12. Fantastic Jean! You can never have too many adobo recipes. Your pics look great too! Makes me want to dig right in!!!

  13. The nice thing about Adobo is that it is such a personal dish, any deviation from the traditional makes it all the more interesting. I like how you used kecap manis and balsamic vinegar.

  14. looks tasty to me and wow love your photography

  15. Jean – you said you were worried about how to present – your presentation looks absolutley divine! I bet this tasted wonderful and even though it is early in the morning and I am super hungry, this would be just perfect!!! Nicely done!! :-)

  16. magicofspice says:

    Well you have certainly found a way to make it look beautiful…lovely recipe :)

  17. I can’t wait to try this recipe! I’m afraid to ask, since I’ve not encountered kecap manis, is it possible to substitute with soy sauce? This is an elegant dish.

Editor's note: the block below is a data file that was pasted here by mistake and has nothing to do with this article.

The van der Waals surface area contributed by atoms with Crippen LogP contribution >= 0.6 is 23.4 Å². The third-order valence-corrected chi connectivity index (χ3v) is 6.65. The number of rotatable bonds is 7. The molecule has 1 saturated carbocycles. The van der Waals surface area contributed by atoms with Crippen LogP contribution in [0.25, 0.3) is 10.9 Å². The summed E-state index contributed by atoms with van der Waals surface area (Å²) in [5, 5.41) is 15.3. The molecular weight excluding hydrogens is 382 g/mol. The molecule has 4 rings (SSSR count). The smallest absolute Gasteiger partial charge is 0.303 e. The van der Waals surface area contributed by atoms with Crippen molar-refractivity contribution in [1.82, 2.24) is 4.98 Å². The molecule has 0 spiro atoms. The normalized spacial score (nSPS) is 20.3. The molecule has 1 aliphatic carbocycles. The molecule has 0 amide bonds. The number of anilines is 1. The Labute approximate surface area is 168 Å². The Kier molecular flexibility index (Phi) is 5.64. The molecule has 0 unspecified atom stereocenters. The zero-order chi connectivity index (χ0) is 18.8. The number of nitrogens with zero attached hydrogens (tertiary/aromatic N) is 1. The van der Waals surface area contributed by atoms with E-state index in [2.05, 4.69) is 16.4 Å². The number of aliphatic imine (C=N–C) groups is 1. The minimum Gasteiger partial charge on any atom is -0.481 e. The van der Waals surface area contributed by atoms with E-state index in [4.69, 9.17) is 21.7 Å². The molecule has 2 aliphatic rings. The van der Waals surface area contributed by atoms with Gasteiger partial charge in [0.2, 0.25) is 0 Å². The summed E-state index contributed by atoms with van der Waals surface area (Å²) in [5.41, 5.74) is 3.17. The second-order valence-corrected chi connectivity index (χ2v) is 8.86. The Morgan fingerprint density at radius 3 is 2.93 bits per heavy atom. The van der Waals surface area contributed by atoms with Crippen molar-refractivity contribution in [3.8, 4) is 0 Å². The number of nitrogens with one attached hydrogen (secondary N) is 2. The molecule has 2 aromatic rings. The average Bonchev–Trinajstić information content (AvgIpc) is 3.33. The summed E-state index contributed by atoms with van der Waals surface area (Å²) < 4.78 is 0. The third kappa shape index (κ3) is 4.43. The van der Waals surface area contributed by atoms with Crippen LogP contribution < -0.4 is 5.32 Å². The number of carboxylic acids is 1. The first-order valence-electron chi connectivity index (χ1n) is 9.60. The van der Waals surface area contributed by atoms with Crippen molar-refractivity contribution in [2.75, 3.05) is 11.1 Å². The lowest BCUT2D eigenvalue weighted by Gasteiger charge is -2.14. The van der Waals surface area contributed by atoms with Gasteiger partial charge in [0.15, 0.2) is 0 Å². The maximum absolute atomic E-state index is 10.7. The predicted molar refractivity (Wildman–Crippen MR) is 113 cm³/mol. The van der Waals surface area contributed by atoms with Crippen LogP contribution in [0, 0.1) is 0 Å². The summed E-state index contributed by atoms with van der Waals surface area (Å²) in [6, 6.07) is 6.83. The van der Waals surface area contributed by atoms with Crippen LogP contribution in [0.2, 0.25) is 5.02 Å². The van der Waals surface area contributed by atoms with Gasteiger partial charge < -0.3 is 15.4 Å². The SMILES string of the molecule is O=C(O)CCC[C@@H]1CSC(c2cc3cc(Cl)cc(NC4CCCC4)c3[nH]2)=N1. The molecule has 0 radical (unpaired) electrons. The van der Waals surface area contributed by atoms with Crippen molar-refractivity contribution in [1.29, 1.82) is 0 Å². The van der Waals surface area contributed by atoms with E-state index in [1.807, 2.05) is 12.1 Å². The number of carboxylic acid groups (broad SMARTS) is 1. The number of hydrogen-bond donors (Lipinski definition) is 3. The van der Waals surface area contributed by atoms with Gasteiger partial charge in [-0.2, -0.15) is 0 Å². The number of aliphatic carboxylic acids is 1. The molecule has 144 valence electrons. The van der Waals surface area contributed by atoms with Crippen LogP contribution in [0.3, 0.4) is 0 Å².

• Christine, the traditional way of preparing adobo does not require kecap manis. I just used it to help the caramelization process when I pre-broiled the pork. The most traditional way to prepare this is to just throw all the ingredients into the pot (minus the kecap manis and balsamic vinegar) and simmer until the meat is tender. My experiment with dry adobo here achieved the same taste for “wet” adobo, my normal way of cooking it. :-)

  18. I’ve never had adobo so this was a great introduction. I’ve read about this balance of flavors before and so it was interesting to read about the marinade you used. I’m glad you shared this with us! :)

  19. I’m glad you decided to post this and share your adobo recipe. My Mom also makes a fantastic adobo, but I’ve never tried making it. I’ll have to watch her make it one day and take notes or video her making it because she doesn’t measure either.

    Now I’m going to be thinking about it all day (and since its Superbowl Sunday…we aren’t having anything nearly as delicious for dinner). :)

  20. Hi Jean
    your pork adobo looks delicious, you really did a great job with the presentation, and your images are beautiful!! And you certainly made it look like your a pretty good authority on Adobo to me!